What has happened to us? We live in an age where ego and emotion are more important than virtue and values. An age where personal preference outweighs personal worth and “I want it now” trumps integrity. We live in an age where absolutes aren’t (unless we decide they fit into our personal plan) and standards are only something to customize and remodel to our personal satisfaction. Ours is an age where the ancient principles of sin and objective morality are being relegated to the trash heap of history. So, what are we supposed to do? Should we go along with the flow of thoughts and emotions that are reshaping our social structure? Should we abandon what is considered to be the old and worn out moral thinking of the past and embrace the new and vibrant personally-based principles of the present?
So often when people think about the Bible, they think of an ancient book full of rules given by a God who was jealous and angry in the Old Testament, and they think about Jesus as a representation of love and kindness in the New Testament. Our present social culture has decided that any necessary rules and guidelines can simply come from within each of us and that we don’t need any ancient book telling us here in this age of knowledge and reason what to do! Well, is the ancient wisdom right or are we?
Atheism – for many of us who profess Christianity, even hearing the word conjures up a need to defend oneself and one’s faith. Sometimes we envision an Atheist as one whose objective in life is to ridicule not only us but the mechanism of our faith. And not just the mechanism of our faith, but the very object of our faith – God Almighty. So what do we have? We have envisioned Atheism as an enemy – as an object of our disdain…but wait a minute – Jesus clearly taught us to love our enemies, so what does that mean? Did Jesus himself love those who profess Atheism – did Jesus die for Atheists? If so, then how should we show them the love of Christ?
Morality. Here in the 21st century, morality has become a moving target. In any given circumstance, its interpretation can be diverted, diminished or even dissolved, depending on what one may feel is right at the time. Is this the way life is supposed to work? Are we all supposed to only follow our own internal barometer or are we designed to follow an external constant? Is human nature a self-directing mechanism that will bring us to higher and higher levels, or is human nature in its present state a sin-directed mechanism that brings us to idolatry? Do we know better, or is there something that we better know?
Oftentimes as we look around us we can really get discouraged, for we live in a world that embraces darkness and persecutes light. We are surrounded by political corruption, we are developed in a “me first” environment. We are shown that winning at all costs is acceptable. And instead of a “turn the other cheek” mentality, we are bombarded with a “smack him before he smacks you” approach. It is like living as a lamb among lions – and we all know how that works out. So, can we as Christians “thrive” in a world like this? Stay with us!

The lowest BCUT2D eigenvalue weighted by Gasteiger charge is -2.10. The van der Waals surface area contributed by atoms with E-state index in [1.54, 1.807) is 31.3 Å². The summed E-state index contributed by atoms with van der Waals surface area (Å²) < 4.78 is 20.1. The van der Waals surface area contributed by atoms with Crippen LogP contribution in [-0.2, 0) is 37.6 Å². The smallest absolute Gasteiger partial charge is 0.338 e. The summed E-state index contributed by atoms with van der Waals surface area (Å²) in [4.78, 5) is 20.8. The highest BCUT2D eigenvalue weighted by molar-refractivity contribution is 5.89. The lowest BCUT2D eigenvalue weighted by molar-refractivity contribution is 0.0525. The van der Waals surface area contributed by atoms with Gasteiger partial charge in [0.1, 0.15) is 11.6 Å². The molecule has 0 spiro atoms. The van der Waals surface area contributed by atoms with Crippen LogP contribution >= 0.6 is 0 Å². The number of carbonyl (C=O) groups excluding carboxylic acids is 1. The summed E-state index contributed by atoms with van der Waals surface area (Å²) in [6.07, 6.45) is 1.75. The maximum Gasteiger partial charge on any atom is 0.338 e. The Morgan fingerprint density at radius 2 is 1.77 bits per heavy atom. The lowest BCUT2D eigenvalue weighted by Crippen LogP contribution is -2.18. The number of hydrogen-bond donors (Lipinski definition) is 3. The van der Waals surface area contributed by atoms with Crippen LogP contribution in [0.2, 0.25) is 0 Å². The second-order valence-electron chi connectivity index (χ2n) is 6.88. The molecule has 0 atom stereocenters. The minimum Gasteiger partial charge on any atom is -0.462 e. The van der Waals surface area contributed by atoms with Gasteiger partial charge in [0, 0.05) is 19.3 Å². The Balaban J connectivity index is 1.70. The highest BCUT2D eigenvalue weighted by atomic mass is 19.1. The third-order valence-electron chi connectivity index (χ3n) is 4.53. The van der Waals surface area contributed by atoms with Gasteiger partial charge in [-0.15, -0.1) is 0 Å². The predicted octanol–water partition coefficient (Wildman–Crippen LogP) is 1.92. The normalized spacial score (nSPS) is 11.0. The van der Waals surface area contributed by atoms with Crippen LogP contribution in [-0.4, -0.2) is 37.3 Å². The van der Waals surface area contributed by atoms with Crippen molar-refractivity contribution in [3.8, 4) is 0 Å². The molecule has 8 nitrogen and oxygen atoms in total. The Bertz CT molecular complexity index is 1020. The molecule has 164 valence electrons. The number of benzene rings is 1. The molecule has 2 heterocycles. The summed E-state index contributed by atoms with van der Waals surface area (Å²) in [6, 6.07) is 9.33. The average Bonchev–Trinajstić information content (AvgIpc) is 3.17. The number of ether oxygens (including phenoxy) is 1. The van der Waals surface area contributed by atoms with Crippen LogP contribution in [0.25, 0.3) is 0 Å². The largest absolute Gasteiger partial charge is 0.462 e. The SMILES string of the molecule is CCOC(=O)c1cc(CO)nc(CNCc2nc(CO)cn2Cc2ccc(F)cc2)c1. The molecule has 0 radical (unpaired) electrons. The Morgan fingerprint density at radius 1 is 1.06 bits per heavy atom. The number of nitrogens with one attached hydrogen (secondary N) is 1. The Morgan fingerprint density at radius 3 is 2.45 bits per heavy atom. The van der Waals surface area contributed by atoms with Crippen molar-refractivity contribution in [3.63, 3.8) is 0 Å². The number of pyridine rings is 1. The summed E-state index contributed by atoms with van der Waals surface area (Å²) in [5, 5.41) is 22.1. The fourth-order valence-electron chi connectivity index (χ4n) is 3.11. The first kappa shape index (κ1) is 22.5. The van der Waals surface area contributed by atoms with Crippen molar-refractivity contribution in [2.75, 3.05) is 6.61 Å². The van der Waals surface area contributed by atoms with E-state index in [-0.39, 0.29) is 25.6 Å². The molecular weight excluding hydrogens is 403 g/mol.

About two months ago, we received an email from a listener - a college student - who was troubled. He is a Christian and had watched a YouTube video entitled, "Why I am no longer a Christian," a 1 1/2-hour, step-by-step presentation of how another young man went from devoted Christian to atheist. It was a well-done, non-inflammatory treatise on why the author now believed Christianity to be just a story. The young man who emailed asked us if we could answer, to which we responded, yes, just give us time. Stay with us for Part I as we go through this very detailed reasoning!
Is right always right? It may seem like a simple question, but it really isn’t. The good news is, we live in a society of great freedom. The bad news is that this society of great freedom does not put nearly as high a value on great responsibility. Responsibility means doing the right thing – but what is the right thing? Does my definition of "right" spill over onto and affect your actions? Who or what determines “the right thing?” Is “the right thing” a moving target, or is it a stable and firm destination? Stay with us as we discuss right, wrong and moral standards.
Our world can be a confusing place. When it comes to defining right and wrong, there are inevitable interpretations, applications and disagreements. When it comes to making a decision which includes some level of moral judgment, there are a myriad of possibilities, factors and extenuating circumstances which cloud the issue. When it comes to doing what we consider right for ourselves, there are always the mitigating factors and details that need to be sorted through...wait a minute! Does it have to be so confusing? Is what we know to be right that hard to find? Do moral judgments have to be painful and tentative? Is doing what’s right for us THAT important? Stay with us as we look into the world of standards, morality, conscience and social acceptance.